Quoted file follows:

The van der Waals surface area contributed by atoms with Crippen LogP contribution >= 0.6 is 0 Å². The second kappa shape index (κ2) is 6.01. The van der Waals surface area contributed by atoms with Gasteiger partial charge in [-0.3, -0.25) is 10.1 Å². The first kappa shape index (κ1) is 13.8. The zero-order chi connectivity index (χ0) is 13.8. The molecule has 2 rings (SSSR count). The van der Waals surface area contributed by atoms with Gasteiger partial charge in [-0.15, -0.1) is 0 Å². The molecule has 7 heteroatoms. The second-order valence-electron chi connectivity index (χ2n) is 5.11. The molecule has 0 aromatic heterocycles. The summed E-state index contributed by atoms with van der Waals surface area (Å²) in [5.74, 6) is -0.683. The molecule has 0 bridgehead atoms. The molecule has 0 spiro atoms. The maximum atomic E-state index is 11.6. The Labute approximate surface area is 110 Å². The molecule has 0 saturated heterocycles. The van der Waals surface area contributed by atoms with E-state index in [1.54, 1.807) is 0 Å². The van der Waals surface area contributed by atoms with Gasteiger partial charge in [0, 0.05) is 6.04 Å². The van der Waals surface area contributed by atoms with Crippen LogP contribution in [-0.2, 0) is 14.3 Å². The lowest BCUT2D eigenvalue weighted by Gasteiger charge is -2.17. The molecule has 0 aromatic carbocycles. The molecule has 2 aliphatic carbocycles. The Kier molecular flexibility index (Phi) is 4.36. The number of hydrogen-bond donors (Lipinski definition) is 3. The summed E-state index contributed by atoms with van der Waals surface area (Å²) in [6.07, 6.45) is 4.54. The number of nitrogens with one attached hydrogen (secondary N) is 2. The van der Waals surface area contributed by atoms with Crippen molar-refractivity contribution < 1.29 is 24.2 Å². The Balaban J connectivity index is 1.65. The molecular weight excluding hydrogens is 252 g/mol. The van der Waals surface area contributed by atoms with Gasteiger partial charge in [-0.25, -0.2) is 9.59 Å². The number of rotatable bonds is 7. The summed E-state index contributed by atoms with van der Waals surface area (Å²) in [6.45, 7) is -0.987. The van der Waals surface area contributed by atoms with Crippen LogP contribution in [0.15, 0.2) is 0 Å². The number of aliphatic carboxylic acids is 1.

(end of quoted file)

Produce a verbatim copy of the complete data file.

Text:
The van der Waals surface area contributed by atoms with Crippen LogP contribution >= 0.6 is 0 Å². The second kappa shape index (κ2) is 6.01. The van der Waals surface area contributed by atoms with Gasteiger partial charge in [-0.3, -0.25) is 10.1 Å². The first kappa shape index (κ1) is 13.8. The zero-order chi connectivity index (χ0) is 13.8. The molecule has 2 rings (SSSR count). The van der Waals surface area contributed by atoms with Gasteiger partial charge in [-0.15, -0.1) is 0 Å². The molecule has 7 heteroatoms. The second-order valence-electron chi connectivity index (χ2n) is 5.11. The molecule has 0 aromatic heterocycles. The summed E-state index contributed by atoms with van der Waals surface area (Å²) in [5.74, 6) is -0.683. The molecule has 0 bridgehead atoms. The molecule has 0 spiro atoms. The maximum atomic E-state index is 11.6. The Labute approximate surface area is 110 Å². The molecule has 0 saturated heterocycles. The van der Waals surface area contributed by atoms with E-state index in [1.54, 1.807) is 0 Å². The van der Waals surface area contributed by atoms with Gasteiger partial charge in [0, 0.05) is 6.04 Å². The van der Waals surface area contributed by atoms with Crippen LogP contribution in [-0.2, 0) is 14.3 Å². The lowest BCUT2D eigenvalue weighted by Gasteiger charge is -2.17. The molecule has 0 aromatic carbocycles. The molecule has 2 aliphatic carbocycles. The Kier molecular flexibility index (Phi) is 4.36. The number of hydrogen-bond donors (Lipinski definition) is 3. The summed E-state index contributed by atoms with van der Waals surface area (Å²) in [6.07, 6.45) is 4.54. The number of nitrogens with one attached hydrogen (secondary N) is 2. The van der Waals surface area contributed by atoms with Crippen molar-refractivity contribution < 1.29 is 24.2 Å². The Balaban J connectivity index is 1.65. The molecular weight excluding hydrogens is 252 g/mol. The van der Waals surface area contributed by atoms with Gasteiger partial charge in [-0.25, -0.2) is 9.59 Å². The number of rotatable bonds is 7. The summed E-state index contributed by atoms with van der Waals surface area (Å²) in [6.45, 7) is -0.987. The van der Waals surface area contributed by atoms with Crippen LogP contribution in [0.15, 0.2) is 0 Å². The number of aliphatic carboxylic acids is 1.